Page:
By Ian Newns, Senior Business Solutions Architect EMEA, RSA and Nathan Close, Head of Solutions Engineering EMEA, RSA
The European Banking Authority recently drafted the latest technical standards for the Payment Services Directive II (PSD2), which serves as the legal foundation for a new cross-EU payments market. In 2016, European e-commerce sales are expected to increase 17% to €183 billion and the use of payment service providers (PSPs) is increasing significantly. Couple this with the changing attitudes around Internet banking and online payments, it is no surprise that the directive is coming out at this time, as the payments market is changing at such a rapid pace.
A new standard is being defined for the market. But does PSD2 take Card Not Present (CNP) payments in the right direction? Within the latest draft, one of the key elements is the requirement for strong customer authentication for all transactions except those under a certain monetary threshold. However, strong customer authentication is most often to the detriment of the convenience for customers.
The inclusion of CNP transactions
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The original password-based 3D Secure protocol (v1.x) added too much friction into the transaction and consequently suffered from a lack of user adoption. This, plus the prevalence of new payment methods like mobile and eWallet, have led the industry to call for an updated protocol. Led by EMVCo, industry leaders and security vendors came together to develop the long-awaited, and recently released 3D Secure 2.0 protocol which eliminates static passwords and recommends a risk-based approach for card-not-present transactions (and several other new enhancements).
With a risk-based approach, every transaction is still evaluated to ascertain if it should be flagged as suspicious or potentially fraudulent. For most issuers, a typical fraud rate is <1-2%, so it is imperative to be able to identify only the highest risk transactions to challenge for further authentication.
The impact of customer authentication for card issuers
A major UK bank, found that when it moved away from mandatory password-based authentication for all transactions, it realised a 4% increase in transaction success rate as a result of improved customer experience. This translates to a 4% growth in transaction volumes, not only for issuers, but also for the merchants, the card schemes and the acquirers, and most importantly the customers. However, if friction to the end user experience is added, it’s possible to lose 4% of sales. That is not a figure any provider in the e-commerce ecosystem wants to be reporting to their key stakeholders.
Experience from the field
What about the increased fraud? We’ve found that risk-based authentication can improve fraud detection rates when compared to 100% authentication. Issuers, merchants, acquirers, card schemes and, especially, cardholders benefit tremendously from a risk-based approach. Less fraud and less friction is a win-win combination.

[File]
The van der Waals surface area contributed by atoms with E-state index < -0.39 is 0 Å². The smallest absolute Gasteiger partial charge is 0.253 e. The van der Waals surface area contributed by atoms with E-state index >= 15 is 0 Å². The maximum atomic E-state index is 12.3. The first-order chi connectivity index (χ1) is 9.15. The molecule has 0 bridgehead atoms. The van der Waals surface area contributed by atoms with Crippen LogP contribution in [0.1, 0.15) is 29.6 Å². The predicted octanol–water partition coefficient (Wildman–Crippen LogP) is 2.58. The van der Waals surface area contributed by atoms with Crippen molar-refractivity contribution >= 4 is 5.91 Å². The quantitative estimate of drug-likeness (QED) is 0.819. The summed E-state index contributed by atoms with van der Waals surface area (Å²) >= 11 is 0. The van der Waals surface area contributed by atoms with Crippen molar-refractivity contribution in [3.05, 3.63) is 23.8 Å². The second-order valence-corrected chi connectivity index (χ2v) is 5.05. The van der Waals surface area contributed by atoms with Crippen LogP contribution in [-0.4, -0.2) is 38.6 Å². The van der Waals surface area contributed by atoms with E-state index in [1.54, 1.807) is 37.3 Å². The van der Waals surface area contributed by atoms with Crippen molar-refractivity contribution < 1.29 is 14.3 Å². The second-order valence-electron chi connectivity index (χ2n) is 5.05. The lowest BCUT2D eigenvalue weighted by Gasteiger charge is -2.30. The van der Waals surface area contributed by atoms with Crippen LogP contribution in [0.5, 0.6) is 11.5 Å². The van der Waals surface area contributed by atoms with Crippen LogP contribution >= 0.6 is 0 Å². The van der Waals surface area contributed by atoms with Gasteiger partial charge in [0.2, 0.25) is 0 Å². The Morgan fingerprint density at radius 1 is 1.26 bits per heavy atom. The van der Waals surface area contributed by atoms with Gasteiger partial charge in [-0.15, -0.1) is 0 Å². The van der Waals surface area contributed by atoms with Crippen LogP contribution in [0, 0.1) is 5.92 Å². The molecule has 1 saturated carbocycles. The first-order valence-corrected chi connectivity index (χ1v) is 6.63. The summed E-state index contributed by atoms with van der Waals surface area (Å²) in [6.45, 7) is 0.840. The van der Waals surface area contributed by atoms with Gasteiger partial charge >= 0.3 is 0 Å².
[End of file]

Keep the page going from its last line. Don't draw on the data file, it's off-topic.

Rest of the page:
Despite the successes from this approach, there’s always room for even higher fraud prevention rates with improved omni-channel visibility. For example, when looking at card-issuing banks in the UK, the bank’s view of a digital footprint starts at application for the new card account, and is reinforced through every interaction the customer has with them. This includes every time a user logs into online banking and every time a CNP transaction is carried out online. In isolation, an expensive watch being purchased online may look like a high-risk transaction. However, when cross-referenced, the bank will see it’s the same device from the same location that was used to open the credit-card account giving them much greater confidence that the transaction is being performed by the legitimate cardholder. Is it necessary for the user to get up and go find the hardware token to authorize a low risk transaction?
What the future holds
The EBA is being overwhelmed by the amount of responses to the technical standards consultation. The industry is saying that the proposed technical standards are counterproductive to the goals of the PSD2 and even the 3D Secure 2.0 protocol – to provide strong customer authentication and a friction-less customer experience. In the card not present space it took more than ten years, but issuers and merchants learned that a challenge all approach did not work and thus a major change was necessary.
Such is the nature of the technology required to address the ever-changing fraud threat, organisations must incorporate layered fraud prevention using a number of technologies. Vendors will need to do much more to provide components that fit neatly into the organisation’s architecture to address a specific problem.
To challenge the EBA, it’s necessary to look at the bigger picture, and not just the transaction in isolation. Of course, they will cite the fact that not all PSPs are equipped with the resources and the data available to big banks. This may be true, but the directive needs to be flexible enough to adapt to that. Don’t penalise the issuers, the merchants, the card schemes, the acquirers – and most importantly, customers – by introducing unnecessary friction that won’t do anything to improve the fraud prevention rate.